La Jolla, USA
Sotirios (Sam) Tsimikas is Professor of Medicine and Director of Vascular Medicine at the University of California San Diego – School of Medicine. After completing his MD degree in 1988 at the University of Massachusetts Medical School, Dr. Tsimikas undertook Internal Medicine training at the University of Massachusetts Medical Center. He completed separate fellowships in Cardiovascular Disease, Atherosclerosis, and Interventional Cardiology at the University of California, San Diego, from 1992-1997. Dr. Tsimikas’ clinical interests are focused in his role as Director of the Vascular Medicine Program in treating a wide variety of patients across the continuum of high-risk primary prevention to endovascular intervention. Dr. Tsimikas is a Fellow of the American College of Cardiology, the American Heart Association, and the Society for Cardiac Angiography and Interventions.
Tuesday 02 June 08:30
The lipoprotein(a) story - from risk factor to causality to clinical trials
Lipoprotein(a) [Lp(a)] has been considered a cardiovascular risk factor for many years. In the last decade, there has been accumulating and substantial evidence from epidemiologic and Mendelian randomization studies, as well as genome-wide association studies, to support a likely causal role for elevated Lp(a) levels in cardiovascular disease. Until recently, however, the main obstacle to confirmation of causality has been the lack of treatments that specifically lower Lp(a) for testing in large-scale cardiovascular outcomes studies.
A new frontier in Lp(a) research has emerged with antisense-oligonucleotide therapy, which targets Lp(a) production at the level of mRNA translation. Antisense oligonucleotides targeting apolipoprotein(a) have shown promise in early trials. Subsequent development led to an antisense oligonucleotide containing an N-acetyl-galactosamine (GalNac3)−conjugated molecule, which was shown to be highly and selectively taken up by hepatocytes. These properties allowed the use of lower doses and longer dose intervals for this agent compared with other antisense oligonucleotides. In early clinical trials, treatment with this novel therapy was associated with dose dependent reduction in plasma Lp(a) of up to 90% or more in some patients. These advances provide the opportunity to finally test whether pharmacologically lowering elevated Lp(a) levels reduces the risk of cardiovascular events against a background of current best evidence-based therapy.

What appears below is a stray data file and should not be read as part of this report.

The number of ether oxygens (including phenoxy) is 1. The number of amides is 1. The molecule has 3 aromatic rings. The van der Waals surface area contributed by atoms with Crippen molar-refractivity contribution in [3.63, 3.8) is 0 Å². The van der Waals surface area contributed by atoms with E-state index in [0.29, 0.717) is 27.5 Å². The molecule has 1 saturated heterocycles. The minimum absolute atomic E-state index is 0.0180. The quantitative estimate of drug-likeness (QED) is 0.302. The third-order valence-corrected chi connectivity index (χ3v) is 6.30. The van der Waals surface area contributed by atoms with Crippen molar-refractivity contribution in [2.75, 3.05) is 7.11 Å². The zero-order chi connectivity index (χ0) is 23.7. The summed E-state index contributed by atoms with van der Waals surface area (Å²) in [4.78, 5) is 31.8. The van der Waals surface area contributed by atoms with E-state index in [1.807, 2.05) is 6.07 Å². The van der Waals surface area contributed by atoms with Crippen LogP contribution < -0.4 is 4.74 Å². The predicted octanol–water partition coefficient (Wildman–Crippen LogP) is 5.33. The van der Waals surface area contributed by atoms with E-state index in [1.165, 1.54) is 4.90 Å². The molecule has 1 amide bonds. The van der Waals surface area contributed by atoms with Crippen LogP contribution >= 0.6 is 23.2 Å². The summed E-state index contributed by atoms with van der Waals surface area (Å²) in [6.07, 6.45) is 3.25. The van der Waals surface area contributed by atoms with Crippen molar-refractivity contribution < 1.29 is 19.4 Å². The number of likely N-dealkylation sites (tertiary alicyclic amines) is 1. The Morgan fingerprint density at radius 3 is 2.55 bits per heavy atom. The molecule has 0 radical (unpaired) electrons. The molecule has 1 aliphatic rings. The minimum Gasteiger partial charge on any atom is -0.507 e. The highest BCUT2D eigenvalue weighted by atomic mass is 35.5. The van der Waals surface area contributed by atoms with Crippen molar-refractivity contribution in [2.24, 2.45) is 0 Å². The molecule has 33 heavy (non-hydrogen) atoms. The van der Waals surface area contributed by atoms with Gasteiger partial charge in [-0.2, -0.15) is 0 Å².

Hegele RA, Tsimikas S. Lipid-lowering agents. Circ Res 2019;124:386-404.
Tsimikas S, Gordts PLSM, Nora C, Yeang C, Witztum JL. Statin therapy increases lipoprotein(a) levels. Eur Heart J 2019. pii: ehz310.
Tsimikas S. In search of patients with elevated Lp(a): Seek and ye shall find. J Am Coll Cardiol 2019;73:1040-2.
Willeit P, Ridker PM, Nestel PJ, Simes J, Tonkin AM, Pedersen TR, Schwartz GG, Olsson AG, Colhoun HM, Kronenberg F, Drechsler C, Wanner C, Mora S, Lesogor A, Tsimikas S. Baseline and on-statin treatment lipoprotein(a) levels for prediction of cardiovascular events: individual patient-data meta-analysis of statin outcome trials. Lancet 2018;392;1311-20.